Flower

St. Patrick’s Day

Come on, admit it. You wear green on March 17. And you eat corned beef and cabbage. You claim to be Irish, if only for a day.

Next week brings the annual celebration of St. Patrick’s Day, so here is a quick review of the day and its namesake. Follow the links in this text to see the wide range of resources that eLibrary has to offer.

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eLibrary’s St. Patrick’s Day Research Topic page

The known story of St. Patrick, born Maewyn Succat, begins at age 16, when he was kidnapped and taken to Ireland as a slave. He escaped back to Britain, where he became a priest and then returned to Ireland to convert the natives to Catholicism from paganism. Since Ireland has no snakes, legend grew that Patrick chased all the snakes into the sea. His clerical work in Ireland led to his becoming the patron saint of the island nation.

While Patrick was never formally canonized, his feast is observed as a religious holiday by numerous Christian denominations, including the Catholic Church, the Anglican Church, the Eastern Orthodox Church and the Lutheran Church. The holiday, Green Chicago Riverwhich falls on March 17, is also observed as a secular celebration around the world, with notable celebrations, the playing of bagpipes and parades in New York City, Chicago and Boston. While Boston appears to have been the first U.S. city to mark the holiday, in 1737, there seems to be conflicting information about whether Boston or New York held the first parade. (Article 1, Article 2) Chicago is known for dyeing its river green.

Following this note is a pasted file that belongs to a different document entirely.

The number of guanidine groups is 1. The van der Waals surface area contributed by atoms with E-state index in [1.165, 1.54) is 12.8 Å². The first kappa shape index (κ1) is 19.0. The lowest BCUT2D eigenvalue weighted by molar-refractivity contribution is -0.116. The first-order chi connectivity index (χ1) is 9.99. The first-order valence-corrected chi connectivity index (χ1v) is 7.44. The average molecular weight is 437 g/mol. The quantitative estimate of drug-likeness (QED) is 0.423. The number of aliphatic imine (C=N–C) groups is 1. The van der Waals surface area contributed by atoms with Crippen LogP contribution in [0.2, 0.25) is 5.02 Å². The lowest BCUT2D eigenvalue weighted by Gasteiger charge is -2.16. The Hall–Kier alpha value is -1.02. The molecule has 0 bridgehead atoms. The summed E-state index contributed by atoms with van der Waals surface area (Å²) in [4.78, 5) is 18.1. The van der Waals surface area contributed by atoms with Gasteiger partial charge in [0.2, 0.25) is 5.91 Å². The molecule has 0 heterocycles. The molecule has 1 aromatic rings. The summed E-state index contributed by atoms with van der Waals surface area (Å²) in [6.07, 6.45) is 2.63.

The shamrock has become a symbol of St. Patrick’s Day due to the legend that Patrick used the three-leafed plant to teach about the Christian Holy Trinity of God, Jesus and the Holy Spirit. The shamrock is the reason green has become associated with the holiday.

So, whether you plan to celebrate St. Patrick’s Day by feasting on traditional Irish food or by making your yard fountain green, you can consult eLibrary to learn about this centuries-old holiday and much more. Our St. Patrick’s Day Research Topic page, like thousands of other RTs, can be found by typing an exact-match phrase in the eLibrary search box (note the drop-down list as you are typing) and by clicking the Browse Research Topics button below the Basic Search area.

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Jim Zelli

Jim Zelli has been with ProQuest since 1989 and with eLibrary since 2004.
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